WASHINGTON, like the rest of the country, is preoccupied with change.
Now there's the move to simplify taxes, growing in intensity with every day. For example, House minority leader Dick Gephardt dropped by for breakfast and conversation with the Monitor group the other day and devoted an hour to detailing a plan that, essentially, reshapes the present income tax in a way that is intended to provide relief to the middle-income group while putting a heavier load on the wealthy.
Mr. Gephardt raps House majority leader Dick Armey's flat-tax plan, charging that it lacks the humanitarian element of ''progressivity.'' Mr. Armey met with our group two days later to defend his proposal, pointing to a provision that there would be no tax on the first $36,500 in income for a family of four.
The president has looked at Gephardt's plan and said some nice things about it. But he has stopped short of adopting it as his own. In fact, Mr. Clinton may or may not come up with a tax-reform proposal - even though it is getting a little late in the day for the president to enter this important debate.
We should remember that Bill Clinton became president largely because he promised to bring about change. He tried mightily to reform the health system - and failed. Since then, and since the Republicans took over Congress, Clinton has been reacting to GOP initiatives more than providing leadership. Maybe he has no other course. No doubt about it: Gingrich and Dole and company have become the agents of change in Washington. And have they been stirring up the dust! Clinton now threatens some vetoes. But throwing roadblocks won't restore the initiative to the president.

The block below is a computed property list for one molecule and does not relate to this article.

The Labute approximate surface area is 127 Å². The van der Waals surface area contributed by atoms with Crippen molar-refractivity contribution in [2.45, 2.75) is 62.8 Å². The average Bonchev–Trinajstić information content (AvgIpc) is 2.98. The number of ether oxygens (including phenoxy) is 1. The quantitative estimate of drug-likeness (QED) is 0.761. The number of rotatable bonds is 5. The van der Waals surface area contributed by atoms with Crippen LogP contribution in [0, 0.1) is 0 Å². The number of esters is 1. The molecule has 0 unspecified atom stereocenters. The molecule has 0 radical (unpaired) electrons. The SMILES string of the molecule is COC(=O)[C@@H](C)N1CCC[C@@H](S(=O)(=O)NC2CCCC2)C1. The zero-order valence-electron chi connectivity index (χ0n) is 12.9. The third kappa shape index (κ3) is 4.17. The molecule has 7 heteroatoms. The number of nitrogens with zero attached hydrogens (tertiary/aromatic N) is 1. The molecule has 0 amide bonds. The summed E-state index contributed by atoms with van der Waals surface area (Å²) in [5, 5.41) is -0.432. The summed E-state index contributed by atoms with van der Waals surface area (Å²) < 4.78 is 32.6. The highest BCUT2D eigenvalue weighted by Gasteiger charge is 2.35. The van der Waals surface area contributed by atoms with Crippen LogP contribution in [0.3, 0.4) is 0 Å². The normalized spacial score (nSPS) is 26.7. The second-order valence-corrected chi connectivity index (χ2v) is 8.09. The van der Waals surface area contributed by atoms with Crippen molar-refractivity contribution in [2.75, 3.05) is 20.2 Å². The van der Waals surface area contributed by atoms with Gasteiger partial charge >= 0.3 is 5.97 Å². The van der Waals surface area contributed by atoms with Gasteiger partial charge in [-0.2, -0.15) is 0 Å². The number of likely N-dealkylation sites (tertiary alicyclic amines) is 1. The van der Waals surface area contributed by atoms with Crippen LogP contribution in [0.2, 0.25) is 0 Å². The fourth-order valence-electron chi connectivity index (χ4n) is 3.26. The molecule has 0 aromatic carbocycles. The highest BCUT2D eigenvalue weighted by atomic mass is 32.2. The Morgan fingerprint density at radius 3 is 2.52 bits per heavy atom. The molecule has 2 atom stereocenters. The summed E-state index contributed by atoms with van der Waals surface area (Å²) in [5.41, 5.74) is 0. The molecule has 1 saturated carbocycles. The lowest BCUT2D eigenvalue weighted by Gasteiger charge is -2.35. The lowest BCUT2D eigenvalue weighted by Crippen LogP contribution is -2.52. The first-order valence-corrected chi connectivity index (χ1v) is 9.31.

Clinton still can assert leadership in foreign affairs. So it is in that area of action that the president was able to show some strength last week when he made the difficult decision to normalize relations with Hanoi.
He seemed, to many, the wrong person to make that decision. He had opposed the Vietnam War when he was young and had done some questionable maneuvering to stay out of uniform. Many Americans also remained opposed to opening diplomatic ties with Vietnam because they believed that country wasn't giving full cooperation in accounting for all Americans missing in action.
Yet it was because Clinton was willing to brave this tide of criticism that he looked so presidential in the move. Right or wrong, Clinton looked as if he was in charge. And certainly no one can argue that he wasn't in this instance the agent of change - international change.
Finally, there's a welling up of public unhappiness with the way we elect our presidents that exceeds anything I've seen in the past. More than ever, people want a change. Yes, every four years you hear people grumbling about excessive, inequitable campaign spending and the long, long campaign.
It was evident that both the president and the Speaker are sensitive to this growing desire for campaign reform when they met recently in New Hampshire. Indeed, they said they would do something about it pronto. And then they shook hands over it. Well, they better not forget that people all over the United States were watching that agreement on TV. Voters didn't think that was just a ceremonial handshake.
And then there's this never-ending presidential campaign that really got under way shortly after the 1994 election. I've never seen so many candidates going into the primary states so early in their quest for support. It's needless, it's expensive, and most of all, it's boring. I think public resistance to the overlong campaign is surfacing as it never has before. Change, I hope, is finally going to happen or - shades of baseball this year - the public is going to sit these campaigns out. Indeed, that is already beginning to happen.